Cécile Robin, deputy chairperson of the Galway Cycling Campaign, says that the Cycling Officer should be appointed at a senior level with the ability to oversee budgets and have authority to ensure local authorities implement national cycling policy and design guidance to the highest standard.

“Our Roads departments are filled with talented engineers. The Cycling Officers should have a complementary skillset, such as in urban geography, sociology or psychology. The council’s ambition should be to create liveable neighbourhoods that prioritise people who walk, use wheelchairs, cycle or scoot,” said Ms Robin.

The appointment is particularly urgent because the process for the new Galway City Development Plan begins in January. 

“We need an expert in sustainable safety to be at the heart of developing our city,” said Ms Robin. “The 15-minute city is the ambition of Paris, where everything you need should be within a 15 minute walk or cycle of your front door such as local shops, cafés, schools, and even work. To paraphrase a great Irish sports commentator, neither France nor Paris are known as cycling strongholds.”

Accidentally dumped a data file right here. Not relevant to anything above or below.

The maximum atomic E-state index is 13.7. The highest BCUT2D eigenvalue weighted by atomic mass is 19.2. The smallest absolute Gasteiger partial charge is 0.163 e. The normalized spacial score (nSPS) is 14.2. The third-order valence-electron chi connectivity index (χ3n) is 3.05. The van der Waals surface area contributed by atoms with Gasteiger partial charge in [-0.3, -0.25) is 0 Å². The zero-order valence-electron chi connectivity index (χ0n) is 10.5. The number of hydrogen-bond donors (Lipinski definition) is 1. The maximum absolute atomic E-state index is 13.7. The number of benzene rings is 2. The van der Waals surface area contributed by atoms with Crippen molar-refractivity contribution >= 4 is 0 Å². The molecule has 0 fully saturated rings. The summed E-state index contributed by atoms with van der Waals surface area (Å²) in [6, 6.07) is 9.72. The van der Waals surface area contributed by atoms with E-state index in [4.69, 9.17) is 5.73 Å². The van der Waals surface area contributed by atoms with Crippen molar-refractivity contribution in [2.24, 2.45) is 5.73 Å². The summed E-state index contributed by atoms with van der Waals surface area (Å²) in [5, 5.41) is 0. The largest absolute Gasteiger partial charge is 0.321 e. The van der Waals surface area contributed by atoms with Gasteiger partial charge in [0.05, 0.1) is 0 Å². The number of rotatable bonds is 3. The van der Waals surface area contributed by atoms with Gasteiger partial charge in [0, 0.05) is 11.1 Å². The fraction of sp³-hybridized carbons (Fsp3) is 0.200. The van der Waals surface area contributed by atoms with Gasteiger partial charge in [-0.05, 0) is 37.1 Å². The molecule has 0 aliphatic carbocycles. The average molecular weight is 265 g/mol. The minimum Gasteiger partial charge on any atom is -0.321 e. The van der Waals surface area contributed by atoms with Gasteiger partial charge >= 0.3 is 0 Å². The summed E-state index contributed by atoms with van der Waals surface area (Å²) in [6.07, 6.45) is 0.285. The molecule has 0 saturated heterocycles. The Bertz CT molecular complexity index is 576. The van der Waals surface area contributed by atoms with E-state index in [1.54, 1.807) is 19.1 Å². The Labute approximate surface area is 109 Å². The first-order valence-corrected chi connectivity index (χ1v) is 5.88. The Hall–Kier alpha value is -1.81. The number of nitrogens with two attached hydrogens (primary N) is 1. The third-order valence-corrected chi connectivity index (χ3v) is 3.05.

“Paris is adding another 650km of ‘corona cycleways’ to it’s 700km network to enable people to keep cycling after lockdown. Our city needs a senior decision maker within the council executive to champion active travel like walking, cycling and scooting from people’s front doors to wherever they need to go on a regular basis, like school, work, the GP, shops, and restaurants. We are already a cycling city, second only to Dublin in terms of people cycling to school and work.”

Cycling Officers are to work closely with new Regional Cycle Design Offices, as promised in the Programme for Government. 

“The 2009 National Cycle Policy Framework, introduced when Fianna Fáil and the Greens were last in government, continues to have good guidelines for people-centred planning and sustainable development. It has ambitious national guidelines to enable cycling within urban and rural areas. This needs to be embedded within the new city development plan, and a Cycling Officer should have the power to do so,” concluded Ms Robin.

‘Crazy’ 80kmph speed limit outside Boleybeg primary school